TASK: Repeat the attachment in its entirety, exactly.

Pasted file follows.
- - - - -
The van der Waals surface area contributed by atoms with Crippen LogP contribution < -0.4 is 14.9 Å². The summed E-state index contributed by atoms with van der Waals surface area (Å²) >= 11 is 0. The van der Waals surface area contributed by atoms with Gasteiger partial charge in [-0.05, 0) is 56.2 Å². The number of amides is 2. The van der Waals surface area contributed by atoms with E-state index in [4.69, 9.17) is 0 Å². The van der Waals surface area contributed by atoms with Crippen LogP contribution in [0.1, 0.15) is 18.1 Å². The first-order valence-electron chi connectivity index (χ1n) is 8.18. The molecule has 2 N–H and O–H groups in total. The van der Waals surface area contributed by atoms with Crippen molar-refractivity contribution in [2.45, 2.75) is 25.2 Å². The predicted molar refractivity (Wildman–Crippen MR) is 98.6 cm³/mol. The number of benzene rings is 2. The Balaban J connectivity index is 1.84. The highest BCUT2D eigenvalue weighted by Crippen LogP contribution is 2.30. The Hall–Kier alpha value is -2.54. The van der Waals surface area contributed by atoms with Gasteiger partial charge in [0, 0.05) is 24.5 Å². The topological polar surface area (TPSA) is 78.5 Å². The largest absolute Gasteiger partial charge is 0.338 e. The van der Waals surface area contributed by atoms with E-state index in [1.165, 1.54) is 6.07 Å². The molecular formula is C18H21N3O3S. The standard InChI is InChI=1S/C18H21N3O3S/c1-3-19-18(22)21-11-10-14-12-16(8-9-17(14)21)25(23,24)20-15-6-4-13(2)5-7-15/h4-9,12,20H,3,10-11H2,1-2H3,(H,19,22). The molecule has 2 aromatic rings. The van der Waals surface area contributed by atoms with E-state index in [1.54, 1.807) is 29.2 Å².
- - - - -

The van der Waals surface area contributed by atoms with Crippen LogP contribution < -0.4 is 14.9 Å². The summed E-state index contributed by atoms with van der Waals surface area (Å²) >= 11 is 0. The van der Waals surface area contributed by atoms with Gasteiger partial charge in [-0.05, 0) is 56.2 Å². The number of amides is 2. The van der Waals surface area contributed by atoms with E-state index in [4.69, 9.17) is 0 Å². The van der Waals surface area contributed by atoms with Crippen LogP contribution in [0.1, 0.15) is 18.1 Å². The first-order valence-electron chi connectivity index (χ1n) is 8.18. The molecule has 2 N–H and O–H groups in total. The van der Waals surface area contributed by atoms with Crippen molar-refractivity contribution in [2.45, 2.75) is 25.2 Å². The predicted molar refractivity (Wildman–Crippen MR) is 98.6 cm³/mol. The number of benzene rings is 2. The Balaban J connectivity index is 1.84. The highest BCUT2D eigenvalue weighted by Crippen LogP contribution is 2.30. The Hall–Kier alpha value is -2.54. The van der Waals surface area contributed by atoms with Gasteiger partial charge in [0, 0.05) is 24.5 Å². The topological polar surface area (TPSA) is 78.5 Å². The largest absolute Gasteiger partial charge is 0.338 e. The van der Waals surface area contributed by atoms with E-state index in [1.165, 1.54) is 6.07 Å². The molecular formula is C18H21N3O3S. The standard InChI is InChI=1S/C18H21N3O3S/c1-3-19-18(22)21-11-10-14-12-16(8-9-17(14)21)25(23,24)20-15-6-4-13(2)5-7-15/h4-9,12,20H,3,10-11H2,1-2H3,(H,19,22). The molecule has 2 aromatic rings. The van der Waals surface area contributed by atoms with E-state index in [1.54, 1.807) is 29.2 Å².